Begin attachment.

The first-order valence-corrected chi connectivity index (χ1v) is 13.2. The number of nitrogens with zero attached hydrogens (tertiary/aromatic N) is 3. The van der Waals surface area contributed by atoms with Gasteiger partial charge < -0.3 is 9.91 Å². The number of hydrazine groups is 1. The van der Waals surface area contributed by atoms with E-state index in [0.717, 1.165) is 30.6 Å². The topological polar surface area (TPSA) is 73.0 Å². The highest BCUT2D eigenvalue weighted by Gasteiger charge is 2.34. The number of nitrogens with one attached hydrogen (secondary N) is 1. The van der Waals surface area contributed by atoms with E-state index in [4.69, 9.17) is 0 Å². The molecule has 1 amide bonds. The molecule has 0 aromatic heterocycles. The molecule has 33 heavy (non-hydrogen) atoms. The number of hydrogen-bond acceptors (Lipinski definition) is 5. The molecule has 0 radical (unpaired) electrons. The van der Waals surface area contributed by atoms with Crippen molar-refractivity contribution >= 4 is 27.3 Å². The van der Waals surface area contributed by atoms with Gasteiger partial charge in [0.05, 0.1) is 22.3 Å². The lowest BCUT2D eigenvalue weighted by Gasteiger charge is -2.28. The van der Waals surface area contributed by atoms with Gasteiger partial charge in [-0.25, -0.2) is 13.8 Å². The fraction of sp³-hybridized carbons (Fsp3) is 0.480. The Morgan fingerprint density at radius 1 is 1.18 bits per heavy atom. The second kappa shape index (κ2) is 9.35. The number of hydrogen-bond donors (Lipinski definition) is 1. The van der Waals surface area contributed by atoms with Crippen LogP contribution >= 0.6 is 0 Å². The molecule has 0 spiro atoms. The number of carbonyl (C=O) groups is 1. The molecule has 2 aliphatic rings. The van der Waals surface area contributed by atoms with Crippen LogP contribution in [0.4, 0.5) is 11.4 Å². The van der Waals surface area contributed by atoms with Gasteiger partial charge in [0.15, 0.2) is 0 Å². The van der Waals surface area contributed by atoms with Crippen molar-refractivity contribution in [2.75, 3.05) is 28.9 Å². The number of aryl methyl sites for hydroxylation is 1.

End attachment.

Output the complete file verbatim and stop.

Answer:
The first-order valence-corrected chi connectivity index (χ1v) is 13.2. The number of nitrogens with zero attached hydrogens (tertiary/aromatic N) is 3. The van der Waals surface area contributed by atoms with Gasteiger partial charge < -0.3 is 9.91 Å². The number of hydrazine groups is 1. The van der Waals surface area contributed by atoms with E-state index in [0.717, 1.165) is 30.6 Å². The topological polar surface area (TPSA) is 73.0 Å². The highest BCUT2D eigenvalue weighted by Gasteiger charge is 2.34. The number of nitrogens with one attached hydrogen (secondary N) is 1. The van der Waals surface area contributed by atoms with E-state index in [4.69, 9.17) is 0 Å². The molecule has 1 amide bonds. The molecule has 0 aromatic heterocycles. The molecule has 33 heavy (non-hydrogen) atoms. The number of hydrogen-bond acceptors (Lipinski definition) is 5. The molecule has 0 radical (unpaired) electrons. The van der Waals surface area contributed by atoms with Crippen molar-refractivity contribution >= 4 is 27.3 Å². The van der Waals surface area contributed by atoms with Gasteiger partial charge in [0.05, 0.1) is 22.3 Å². The lowest BCUT2D eigenvalue weighted by Gasteiger charge is -2.28. The van der Waals surface area contributed by atoms with Gasteiger partial charge in [-0.25, -0.2) is 13.8 Å². The fraction of sp³-hybridized carbons (Fsp3) is 0.480. The Morgan fingerprint density at radius 1 is 1.18 bits per heavy atom. The second kappa shape index (κ2) is 9.35. The number of hydrogen-bond donors (Lipinski definition) is 1. The van der Waals surface area contributed by atoms with Crippen LogP contribution >= 0.6 is 0 Å². The molecule has 0 spiro atoms. The number of carbonyl (C=O) groups is 1. The molecule has 2 aliphatic rings. The van der Waals surface area contributed by atoms with Crippen LogP contribution in [0.4, 0.5) is 11.4 Å². The van der Waals surface area contributed by atoms with Gasteiger partial charge in [0.15, 0.2) is 0 Å². The van der Waals surface area contributed by atoms with Crippen molar-refractivity contribution in [2.75, 3.05) is 28.9 Å². The number of aryl methyl sites for hydroxylation is 1.